The art style is outstanding and very befitting to depict the cruelty and harsh conditions and lives of society in that period. Very detailed drawings of the various backgrounds and the characters within, portraying magnificently the actions of the people: facial expressions and such serve to enhance the seriousness of the situation. It must be mentioned that some of the character designs can be at times distornioned a bit, as well as lacking - yet this was mainly due to the clothing style of that period, which was very similar, and thus difficult to create a very distinguishable cast. The depiction of executed people is very real: it can get quite gory in some occasions, yet is never overdone.
Kubikiri Asa was a great read, from the detailed and lengthy explanations on some of the crimes as well as the various reasonings behind the punishments, to the characters and great art style. Naturally, for those in search of a story with a specific goal in mind won't find it here, yet the description of the daily life of Yamada Asaemon and his hardships are more than enough to compensate for it. I can wholeheartedly recommend Samurai Executioner to anyone with a slight interest in the historical genre.
I was absolutely blown away by Lone Wolf & Cub, so after finishing I quickly tracked down as much of Kazuo's work as possible, desperate to get more. What I learned is that Lone Wolf & Cub is an amazing comic.
Samurai Executioner is basically an attempt to make lightning strike twice. Same creator duo, similar settings, similar leads, same episodic format. The only difference is that Samurai Executioner is awful.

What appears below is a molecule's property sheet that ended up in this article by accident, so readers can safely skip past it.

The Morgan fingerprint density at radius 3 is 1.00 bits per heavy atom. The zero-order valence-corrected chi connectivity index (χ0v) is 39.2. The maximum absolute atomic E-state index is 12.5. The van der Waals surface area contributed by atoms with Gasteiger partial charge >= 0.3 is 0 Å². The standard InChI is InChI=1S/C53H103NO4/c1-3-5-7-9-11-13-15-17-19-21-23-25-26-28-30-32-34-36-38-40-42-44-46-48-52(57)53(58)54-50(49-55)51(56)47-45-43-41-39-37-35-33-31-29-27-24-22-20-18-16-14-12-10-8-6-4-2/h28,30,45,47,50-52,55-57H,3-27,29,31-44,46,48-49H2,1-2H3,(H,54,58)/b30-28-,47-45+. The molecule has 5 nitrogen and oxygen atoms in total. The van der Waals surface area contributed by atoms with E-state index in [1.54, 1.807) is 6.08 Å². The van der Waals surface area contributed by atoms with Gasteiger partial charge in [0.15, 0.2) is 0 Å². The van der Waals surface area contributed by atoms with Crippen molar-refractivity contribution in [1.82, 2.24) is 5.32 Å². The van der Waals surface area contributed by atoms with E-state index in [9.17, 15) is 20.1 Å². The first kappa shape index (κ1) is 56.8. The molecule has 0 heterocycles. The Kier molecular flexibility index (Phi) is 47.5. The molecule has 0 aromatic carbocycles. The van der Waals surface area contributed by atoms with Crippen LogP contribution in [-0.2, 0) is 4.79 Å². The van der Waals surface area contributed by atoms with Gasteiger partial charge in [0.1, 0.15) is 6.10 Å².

Before I break it down I want to disclaim one thing: The art is absolutely outstanding. It has exactly the kind of spaghetti western-influenced, Eastwood-esque heroes you expect from Goseki.
Back on point: There's not really a story to Samurai Executioner, no over-arching narrative like in Lone Wolf & Cub. It turns out you really need that narrative, otherwise each vignette feels disposable and pointless. Yamada begins the story as a flawless model of bushido, but because he has no quest nor equal his stories quickly lose any sense of tension or drama.
I think even Kazuo realized this, as he introduced the rookie cop Kasajiro to the series about halfway through, to give the series a character who might actually grow and develop. The only problem with that is that I'm a normal human in 2016 reading about an Edo-era cop as written by a fairly conservative Japanese man in the 70s. Plucky little Kasajiro quickly loses my sympathy when he does stuff like beat his wife for sleeping on a hot day, or torture someone for a confession.
There's stuff to enjoy in Samurai Executioner, particularly in the beginning when you can still fool yourself into thinking that it's going somewhere. Unfortunately the longer you read the more lackluster, aimless and frustrating an experience it becomes.